Matrix metalloproteinases (MMPs) are a group of enzymes engaged in the degradation and remodeling of extracellular matrix (ECM). Nowadays six groups of these enzymes have been distinguished (collagenases, gelatinases, stromelysins, matrilysins, membrane-type, and a sixth group encompassing several other MMPs not classified in the previous categories), differing in structure, cellular localization, and substrate specificity. Since these enzymes are involved in connective tissue remodeling occurring in the course of morphogenetic processes, therefore, they are a subject of a very strict regulation, which is executed, among others, by the expression of their specific inhibitors—tissue inhibitors of metalloproteinases (TIMPs). MMPs 2 and 9 are named type IV collagenases, or alternatively gelatinase A and B, respectively. Their degrading substrates are gelatine, the denatured form of collagen, and type IV collagen, the main component of the basement membrane. One of the members of the MMP family, MMP-9, is a gelatinase that has been implicated in the pathogenesis of atherosclerosis and chronic obstructive pulmonary disease (COPD) in addition to tumor formation and metastasis. Accordingly, a number of studies have associated elevated serum levels of MMP-9 with many chronic inflammatory conditions including coronary artery disease (CAD), COPD ,arthritis and metabolic syndrome. Notably, high levels of MMP-9 have been associated with plaque progression, destability and rupture. These various effects exaggerate the inflammatory process, promoting atherosclerosis and increasing the risk of atherothrombosis and cardiovascular (CV) events. Thus, MMP-9 has emerged as a novel disease marker as well as a therapeutic target. MMP9, like other MMPs, belongs to a superfamily of zinc containing proteases and has been shown to associate with tumorigenesis. Overexpression of tissue MMPs has been correlated with progression in many tumour types, and overexpression of MMP9 has been found in colorectal adenomas and carcinomas. A significant positive correlation has also been found between tissue MMP9 and the stage of colorectal tumours at diagnosis. Elevated expression of MMP-9, along with MMP-2 is usually seen in invasive and highly tumorigenic cancers such as colorectal tumors, gastric carcinoma, pancreatic carcinoma, breast cancer, oral cancer, melanoma, malignant gliomas, chondrosarcoma, gastrointestinal adenocarcinoma. Levels are also increased in malignant astrocytomas, carcinomatous meningitis, and brain metastases. Clinical use and areas of investigation: - Multiple sclerosis - Inflammatory diseases - Cancer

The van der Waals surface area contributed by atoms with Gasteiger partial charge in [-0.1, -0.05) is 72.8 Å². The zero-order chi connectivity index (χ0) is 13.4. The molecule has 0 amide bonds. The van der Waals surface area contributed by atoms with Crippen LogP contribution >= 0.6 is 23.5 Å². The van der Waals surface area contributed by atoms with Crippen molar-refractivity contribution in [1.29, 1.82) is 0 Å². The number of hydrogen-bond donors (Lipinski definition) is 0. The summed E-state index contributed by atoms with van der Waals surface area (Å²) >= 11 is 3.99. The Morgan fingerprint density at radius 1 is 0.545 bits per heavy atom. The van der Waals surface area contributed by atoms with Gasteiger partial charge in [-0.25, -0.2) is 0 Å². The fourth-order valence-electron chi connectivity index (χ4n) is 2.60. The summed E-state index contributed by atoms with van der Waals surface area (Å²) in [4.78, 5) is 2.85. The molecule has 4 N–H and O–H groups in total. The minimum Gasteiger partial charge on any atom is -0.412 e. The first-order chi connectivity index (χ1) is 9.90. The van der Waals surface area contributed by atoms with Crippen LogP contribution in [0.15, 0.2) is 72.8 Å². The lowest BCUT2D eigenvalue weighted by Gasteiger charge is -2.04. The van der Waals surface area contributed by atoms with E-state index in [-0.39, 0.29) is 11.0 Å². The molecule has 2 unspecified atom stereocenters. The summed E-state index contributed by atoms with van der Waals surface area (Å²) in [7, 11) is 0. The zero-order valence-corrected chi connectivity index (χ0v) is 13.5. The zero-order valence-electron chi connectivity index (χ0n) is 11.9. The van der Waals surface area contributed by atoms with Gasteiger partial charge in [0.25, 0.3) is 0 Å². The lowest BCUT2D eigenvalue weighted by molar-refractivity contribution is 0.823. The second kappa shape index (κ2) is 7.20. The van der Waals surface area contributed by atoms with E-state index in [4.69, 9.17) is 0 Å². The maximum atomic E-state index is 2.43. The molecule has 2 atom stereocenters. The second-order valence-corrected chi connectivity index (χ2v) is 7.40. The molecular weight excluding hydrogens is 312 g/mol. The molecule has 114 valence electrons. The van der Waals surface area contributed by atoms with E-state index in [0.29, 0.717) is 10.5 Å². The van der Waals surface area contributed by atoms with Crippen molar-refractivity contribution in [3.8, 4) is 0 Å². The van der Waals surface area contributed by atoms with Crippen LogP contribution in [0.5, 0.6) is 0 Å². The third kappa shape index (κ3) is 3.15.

References to Summary

References to MMP-9

  • Atkinson JJ, Senior RM. Matrix metalloproteinase-9 in lung remodeling. Am J Respir Cell Mol Biol. 2003 Jan;28 (1):12-24
  • Chakraborti S, Mandal M, Das S, Mandal A, Chakraborti T. Regulation of matrix metalloproteinases: an overview. Mol Cell Biochem. 2003 Nov;253 (1-2):269-85
  • Corbel M, Belleguic C, Boichot E, Lagente V. Involvement of gelatinases (MMP-2 and MMP-9) in the development of airway inflammation and pulmonary fibrosis. Cell Biol Toxicol. 2002;18 (1):51-61